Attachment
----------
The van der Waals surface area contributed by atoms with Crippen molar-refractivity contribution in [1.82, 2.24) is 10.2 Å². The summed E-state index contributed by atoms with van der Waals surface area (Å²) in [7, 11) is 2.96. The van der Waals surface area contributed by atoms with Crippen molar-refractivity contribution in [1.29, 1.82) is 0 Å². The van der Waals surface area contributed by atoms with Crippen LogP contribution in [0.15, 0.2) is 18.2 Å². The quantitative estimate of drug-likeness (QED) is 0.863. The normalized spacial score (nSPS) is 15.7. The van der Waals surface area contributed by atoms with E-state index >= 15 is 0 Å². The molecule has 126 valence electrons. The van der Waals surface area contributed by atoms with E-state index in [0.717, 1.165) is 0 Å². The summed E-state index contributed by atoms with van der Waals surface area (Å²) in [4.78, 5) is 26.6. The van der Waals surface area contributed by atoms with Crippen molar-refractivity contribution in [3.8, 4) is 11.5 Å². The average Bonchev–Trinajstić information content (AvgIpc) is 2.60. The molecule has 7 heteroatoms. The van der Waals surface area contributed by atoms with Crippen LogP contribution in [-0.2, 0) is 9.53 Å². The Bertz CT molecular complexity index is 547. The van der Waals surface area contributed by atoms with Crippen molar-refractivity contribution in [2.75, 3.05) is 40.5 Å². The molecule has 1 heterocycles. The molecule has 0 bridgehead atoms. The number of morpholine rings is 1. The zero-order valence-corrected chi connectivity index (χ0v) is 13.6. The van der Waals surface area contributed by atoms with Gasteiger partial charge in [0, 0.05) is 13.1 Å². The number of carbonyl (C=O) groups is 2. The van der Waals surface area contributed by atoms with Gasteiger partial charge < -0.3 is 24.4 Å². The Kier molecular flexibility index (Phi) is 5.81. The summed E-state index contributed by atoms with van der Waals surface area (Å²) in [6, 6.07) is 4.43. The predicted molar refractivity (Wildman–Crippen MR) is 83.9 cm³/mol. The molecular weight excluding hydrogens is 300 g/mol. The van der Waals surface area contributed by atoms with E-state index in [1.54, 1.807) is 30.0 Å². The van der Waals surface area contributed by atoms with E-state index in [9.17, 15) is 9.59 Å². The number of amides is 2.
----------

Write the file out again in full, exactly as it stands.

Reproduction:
The van der Waals surface area contributed by atoms with Crippen molar-refractivity contribution in [1.82, 2.24) is 10.2 Å². The summed E-state index contributed by atoms with van der Waals surface area (Å²) in [7, 11) is 2.96. The van der Waals surface area contributed by atoms with Crippen molar-refractivity contribution in [1.29, 1.82) is 0 Å². The van der Waals surface area contributed by atoms with Crippen LogP contribution in [0.15, 0.2) is 18.2 Å². The quantitative estimate of drug-likeness (QED) is 0.863. The normalized spacial score (nSPS) is 15.7. The van der Waals surface area contributed by atoms with E-state index >= 15 is 0 Å². The molecule has 126 valence electrons. The van der Waals surface area contributed by atoms with E-state index in [0.717, 1.165) is 0 Å². The summed E-state index contributed by atoms with van der Waals surface area (Å²) in [4.78, 5) is 26.6. The van der Waals surface area contributed by atoms with Crippen molar-refractivity contribution in [3.8, 4) is 11.5 Å². The average Bonchev–Trinajstić information content (AvgIpc) is 2.60. The molecule has 7 heteroatoms. The van der Waals surface area contributed by atoms with Crippen LogP contribution in [-0.2, 0) is 9.53 Å². The Bertz CT molecular complexity index is 547. The van der Waals surface area contributed by atoms with Crippen molar-refractivity contribution in [2.75, 3.05) is 40.5 Å². The molecule has 1 heterocycles. The molecule has 0 bridgehead atoms. The number of morpholine rings is 1. The zero-order valence-corrected chi connectivity index (χ0v) is 13.6. The van der Waals surface area contributed by atoms with Gasteiger partial charge in [0, 0.05) is 13.1 Å². The number of carbonyl (C=O) groups is 2. The van der Waals surface area contributed by atoms with Gasteiger partial charge < -0.3 is 24.4 Å². The Kier molecular flexibility index (Phi) is 5.81. The summed E-state index contributed by atoms with van der Waals surface area (Å²) in [6, 6.07) is 4.43. The predicted molar refractivity (Wildman–Crippen MR) is 83.9 cm³/mol. The molecular weight excluding hydrogens is 300 g/mol. The van der Waals surface area contributed by atoms with E-state index in [1.54, 1.807) is 30.0 Å². The van der Waals surface area contributed by atoms with E-state index in [9.17, 15) is 9.59 Å². The number of amides is 2.